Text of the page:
MICHEL MARTIN, HOST:
We're going to spend the next few minutes talking about developments in artificial intelligence or AI. This week, the Trump administration outlined its AI policy in a draft memo which encouraged federal agencies to, quote, "avoid regulatory or non-regulatory actions that needlessly hamper AI innovation and growth," unquote. And at the Consumer Electronics Show, the annual technology showcase, U.S. Chief Technology Officer Michael Kratsios elaborated on the administration's approach, warning that overregulation could stifle industries. But this stance comes as companies are announcing some boundary pushing uses for AI, including to create composite images of fake people and to conduct background checks. And those uses are raising ethical issues.
So to hear more about this, we've called Drew Harwell. He covers artificial intelligence for The Washington Post. He's with us now. Drew, welcome. Thanks so much for joining us.
DREW HARWELL: Thanks for having me.
MARTIN: So let's start with these recent developments in AI that you wrote about. You wrote about a new technology that generates photos of fake people. What is this, and how does it work?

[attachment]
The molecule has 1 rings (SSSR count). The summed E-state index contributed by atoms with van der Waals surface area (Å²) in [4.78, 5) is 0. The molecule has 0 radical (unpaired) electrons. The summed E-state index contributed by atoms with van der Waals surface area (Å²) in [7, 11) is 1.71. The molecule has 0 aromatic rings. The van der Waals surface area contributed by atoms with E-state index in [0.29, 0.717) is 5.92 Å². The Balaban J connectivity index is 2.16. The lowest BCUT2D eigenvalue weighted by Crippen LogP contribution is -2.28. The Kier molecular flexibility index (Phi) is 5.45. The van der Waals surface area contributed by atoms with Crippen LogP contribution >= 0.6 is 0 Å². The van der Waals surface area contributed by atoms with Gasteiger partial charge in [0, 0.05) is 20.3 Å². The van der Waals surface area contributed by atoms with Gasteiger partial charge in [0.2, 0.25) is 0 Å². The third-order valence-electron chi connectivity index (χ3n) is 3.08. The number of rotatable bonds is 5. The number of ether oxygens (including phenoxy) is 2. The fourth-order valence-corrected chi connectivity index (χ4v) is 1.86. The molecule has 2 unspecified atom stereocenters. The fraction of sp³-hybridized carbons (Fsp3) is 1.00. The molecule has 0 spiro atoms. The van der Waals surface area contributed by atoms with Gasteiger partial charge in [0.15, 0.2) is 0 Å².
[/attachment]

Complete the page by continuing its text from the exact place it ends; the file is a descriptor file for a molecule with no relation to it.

HARWELL: So, pretty much, you can put in a lot of images of real people into the machine, and out it spits lots of computer-generated portraits that look really deceptively like the real thing. What this company is doing is selling those fake images to advertisers. The sales pitch they're making to companies is, hey, you want to check the diversity box. So come to us. Click a little checkbox, and you can say, I want all faces of older Asian people or young white people or middle-aged black people, and out it spits whatever you want.
But that's not real diversity, right? And so maybe they have good intentions, but this is sort of checkbox inclusion. It's not real. And what we found, too, is, you know, these creations are modeled after a certain sort of limited number of faces. It's just kind of mimicking what it's seen before.
MARTIN: The other concern that some of the critics raised, which is that this makes it even easier for these - somebody to create false scenarios which people can't distinguish from real ones. This has been something that people have been very concerned, that this is the kind of technology that's going to be used to create false scenarios that then real people will be grafted into, people won't be able to tell the difference. When you talk to the company about this, what do they say?
HARWELL: The companies kind of recognize that that's an issue. They understand that that's potentially corrosive to truth online and how we understand reality. But from their standpoint, it's not their problem. They feel like the real regulation from this should come from the government, somebody bigger than them to actually impose some law on the whole industry, not just one company at a time. But maybe there is something they could do. I mean, I've talked to a lot of AI researchers who say, what's to stop a company from this - putting like a watermark or a timestamp, some sort of signature so that people could understand that what they're looking at is not totally real? But right now, it's still the Wild West. And these companies can, without any real regulation, do whatever they want.